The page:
course examines trans-Atlantic migration, ethnic and labor relations, and
community development among various ethnic groups in the oil company towns
of Patagonia. The student-faculty immersion team will engage in collaborative
ethnographic, oral history, and archival research with faculty and students
from the National University of Patagonia “San Juan Bosco” and residents
from the company towns of the area of Comodoro Rivadavia. A multi-lingual
team will spend two weeks in Patagonia (January 5-22) and then return to
Dickinson College to continue comparative research during the spring semester.
While the primary focus will be on the area of Comodoro Rivadavia, we will
be using Steelton, Pennsylvania as a comparative case study.
Samuel Baily, Immigrants
in the Lands of Promise: Italians in Buenos Aires and New York City, 1870-1914
(Ihaca, NY: Cornell University Press, 1998). (Selections)
Valerie Yow, Recording
Oral History: A Practical Guide for Social Scientists (Thousand Oaks,
CA: Sage, 1994).
reserves, and reference books
John Bodnar, Immigration
and Industrialization: Ethnicity in an American Mill Town, 1870-1940
(Pittsburgh: University of Pittsburgh Press, 1977). (Selections)
Bruce Chatwin and
Paul Theroux, Patagonia Revisited (Boston: Houghton Mifflin, 1986).
Sue Doro, Blue
Collar Goodbyes (Watsonville, CA: Papier-Mache Press, 1992). (Selections)
Elizabeth Fee, Linda
Shopes, and Linda Zeidman, eds., The Baltimore Book: New Views of Local
History (Philadelphia: Temple University Press, 1991).
David Foster et al.,
and Customs of Argentina (Westport, Conn.: Greenwood Press, 1998).
Michael Frisch, Portraits
in Steel (Ithaca, NY: Cornell University Press, 1993). (Selections)
-----, A Shared
Authority. Essays on the Craft and Meaning of Oral and Public History
(Albany, NY: State University of New York Press, 1990). (Selections)
W. H. Hudson, Idle
Days in Patagonia (London: J. M. Dent & Sons, 1893). (Selections)
Walter Nugent, Crossings.
Great Transatlantic Migrations, 1870-1914 (Bloomington, IN: Indiana
University Press, 1992), chaps. 4 and 12.
Karen Olson and Linda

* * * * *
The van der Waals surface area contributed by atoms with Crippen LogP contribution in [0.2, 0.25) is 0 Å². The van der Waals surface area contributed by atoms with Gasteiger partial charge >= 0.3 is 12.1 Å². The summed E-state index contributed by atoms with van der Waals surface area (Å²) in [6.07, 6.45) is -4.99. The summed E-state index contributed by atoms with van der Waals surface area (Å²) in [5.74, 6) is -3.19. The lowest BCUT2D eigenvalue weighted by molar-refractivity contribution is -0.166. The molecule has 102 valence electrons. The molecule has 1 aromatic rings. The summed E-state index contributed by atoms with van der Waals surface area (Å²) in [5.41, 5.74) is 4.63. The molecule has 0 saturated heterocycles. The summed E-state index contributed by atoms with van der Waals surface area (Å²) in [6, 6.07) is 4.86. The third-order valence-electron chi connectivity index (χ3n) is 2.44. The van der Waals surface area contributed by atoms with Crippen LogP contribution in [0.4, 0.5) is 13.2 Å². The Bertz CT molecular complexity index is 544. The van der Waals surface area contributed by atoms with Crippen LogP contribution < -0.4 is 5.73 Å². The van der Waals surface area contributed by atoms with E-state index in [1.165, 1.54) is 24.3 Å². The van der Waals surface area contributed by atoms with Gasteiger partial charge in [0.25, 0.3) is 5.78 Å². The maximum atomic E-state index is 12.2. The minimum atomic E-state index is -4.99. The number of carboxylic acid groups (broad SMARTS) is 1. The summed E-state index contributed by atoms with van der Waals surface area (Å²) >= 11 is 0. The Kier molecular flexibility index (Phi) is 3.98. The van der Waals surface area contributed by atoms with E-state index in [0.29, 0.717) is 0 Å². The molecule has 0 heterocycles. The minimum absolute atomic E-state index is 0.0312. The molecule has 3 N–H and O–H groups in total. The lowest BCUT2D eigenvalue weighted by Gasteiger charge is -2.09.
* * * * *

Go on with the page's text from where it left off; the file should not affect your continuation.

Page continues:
Shopes, “Crossing Boundaries, Building Bridges: Doing Oral History Among
Working-Class Women and Men,” in Sherna Berger Gluck and Daphne Patai,
eds, Women’s Words: The Feminist Practice of Oral History (New York:
Routledge, 1991), pp. 189-204.
Mary Palevsky, Atomic
Fragments: A Daughter’s Questions (Berkeley: University of California
Press, 2000). (Guest speaker)
Death of Luigi Trastulli and Other Stories. Form and Meaning in Oral History
(Albany, NY: State University of New York Press, 1991). (Selections)
Studs Terkel, Working.
People Talk About What They Do All Day and How They Feel About What They
(New York: Pantheon Books, 1974). (Selections)
Susana Torres, “Two
Oil Company Towns in Patagonia: European Immigrants, Class, and Ethnicity
(1907-1933).” Ph. D. Dissertation, Rutgers University, 1995. (Selections)
“Metaphors of Self in History: Subjectivity, Oral Narrative, and Immigration
Studies,” in Immigration Reconsidered: History, Sociology, Politics
(New York: Oxford University Press, 1988).
Janet Zandy, ed.,
Memory: Our Work and Our Working-class Consciousness (New Brunswick,
NJ: Rutgers University Press, 1995). (Selections) (Guest speaker)
tailored to specific student projects.
Trip to Argentina (departure from JFK)
readings: Chatwin and Theroux; Foster et al.; Hudson; Nugent
Sa 1/6 Arrival
in Buenos Aires
Trip to Comodoro
Su 1/7 Time
with host families
Fr 1/12 Introduction
to the area
by Susana Torres and Sonia Ivanoff
the city and Km 3
the Petroleum Museum
and research activities (interviews; archival work)
Su 1/14 Trip
to Camarones (penguin colonies), Península Valdés
Heritage Site –whales, sea lions, elephant
Puerto Madryn, and Puerto Pirámides
Fr 1/9 Continuation
of fieldwork and research (interviews; archival work)
Km 20 (Astra), Km 27 (Diadema), and Km 8 (Petroquímica)
Su 1/21 Stay in
La Boca, Plaza de Mayo, Puerto Madero, San Telmo,
and other areas of interest
Su 1/21 Return
trip to the U.S.
Mo 1/22 Arrival
in New York (JFK)
Trip to Carlisle
At Dickinson (January
Th 1/ 25 No
class the 1st Thursday back
Tu 1/30 Process
Materials - Tapes - Master List
Working groups/Individual Projects
We 1/31 Tour of Steelton
(12:45 - 5pm)
Th 2/1 Small
Sign Up for
Proposal Ideas Due
Su 2/4 Church
Service in Steelton (optional)
Tu 2/6 History,
Immigration, Self and Society
Th 2/8 “Labor
Oral Histories and Video Documentation and Production